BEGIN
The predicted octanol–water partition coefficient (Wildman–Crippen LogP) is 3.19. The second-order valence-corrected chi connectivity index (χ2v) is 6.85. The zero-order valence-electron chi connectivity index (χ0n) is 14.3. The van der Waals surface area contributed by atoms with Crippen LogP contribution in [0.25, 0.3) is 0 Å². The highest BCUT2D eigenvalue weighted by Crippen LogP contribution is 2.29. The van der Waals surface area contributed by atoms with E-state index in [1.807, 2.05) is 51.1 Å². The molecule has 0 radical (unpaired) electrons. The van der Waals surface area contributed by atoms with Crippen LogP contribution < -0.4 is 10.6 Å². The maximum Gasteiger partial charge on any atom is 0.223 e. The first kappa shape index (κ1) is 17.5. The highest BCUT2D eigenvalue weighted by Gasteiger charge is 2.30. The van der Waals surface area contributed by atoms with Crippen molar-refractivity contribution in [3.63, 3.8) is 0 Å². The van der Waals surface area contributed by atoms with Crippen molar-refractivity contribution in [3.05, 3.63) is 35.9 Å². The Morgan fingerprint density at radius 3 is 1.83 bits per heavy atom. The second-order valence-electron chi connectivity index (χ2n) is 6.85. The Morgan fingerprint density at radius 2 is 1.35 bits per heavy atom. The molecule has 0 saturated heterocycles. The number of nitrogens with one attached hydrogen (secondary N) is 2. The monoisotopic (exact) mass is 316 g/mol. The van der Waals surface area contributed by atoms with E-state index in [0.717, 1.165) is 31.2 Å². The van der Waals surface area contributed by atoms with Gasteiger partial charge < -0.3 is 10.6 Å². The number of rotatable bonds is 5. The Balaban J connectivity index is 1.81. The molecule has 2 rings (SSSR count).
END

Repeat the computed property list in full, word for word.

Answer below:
The predicted octanol–water partition coefficient (Wildman–Crippen LogP) is 3.19. The second-order valence-corrected chi connectivity index (χ2v) is 6.85. The zero-order valence-electron chi connectivity index (χ0n) is 14.3. The van der Waals surface area contributed by atoms with Crippen LogP contribution in [0.25, 0.3) is 0 Å². The highest BCUT2D eigenvalue weighted by Crippen LogP contribution is 2.29. The van der Waals surface area contributed by atoms with E-state index in [1.807, 2.05) is 51.1 Å². The molecule has 0 radical (unpaired) electrons. The van der Waals surface area contributed by atoms with Crippen LogP contribution < -0.4 is 10.6 Å². The maximum Gasteiger partial charge on any atom is 0.223 e. The first kappa shape index (κ1) is 17.5. The highest BCUT2D eigenvalue weighted by Gasteiger charge is 2.30. The van der Waals surface area contributed by atoms with Crippen molar-refractivity contribution in [3.63, 3.8) is 0 Å². The van der Waals surface area contributed by atoms with Crippen molar-refractivity contribution in [3.05, 3.63) is 35.9 Å². The Morgan fingerprint density at radius 3 is 1.83 bits per heavy atom. The second-order valence-electron chi connectivity index (χ2n) is 6.85. The Morgan fingerprint density at radius 2 is 1.35 bits per heavy atom. The molecule has 0 saturated heterocycles. The number of nitrogens with one attached hydrogen (secondary N) is 2. The monoisotopic (exact) mass is 316 g/mol. The van der Waals surface area contributed by atoms with E-state index in [0.717, 1.165) is 31.2 Å². The van der Waals surface area contributed by atoms with Gasteiger partial charge < -0.3 is 10.6 Å². The number of rotatable bonds is 5. The Balaban J connectivity index is 1.81. The molecule has 2 rings (SSSR count).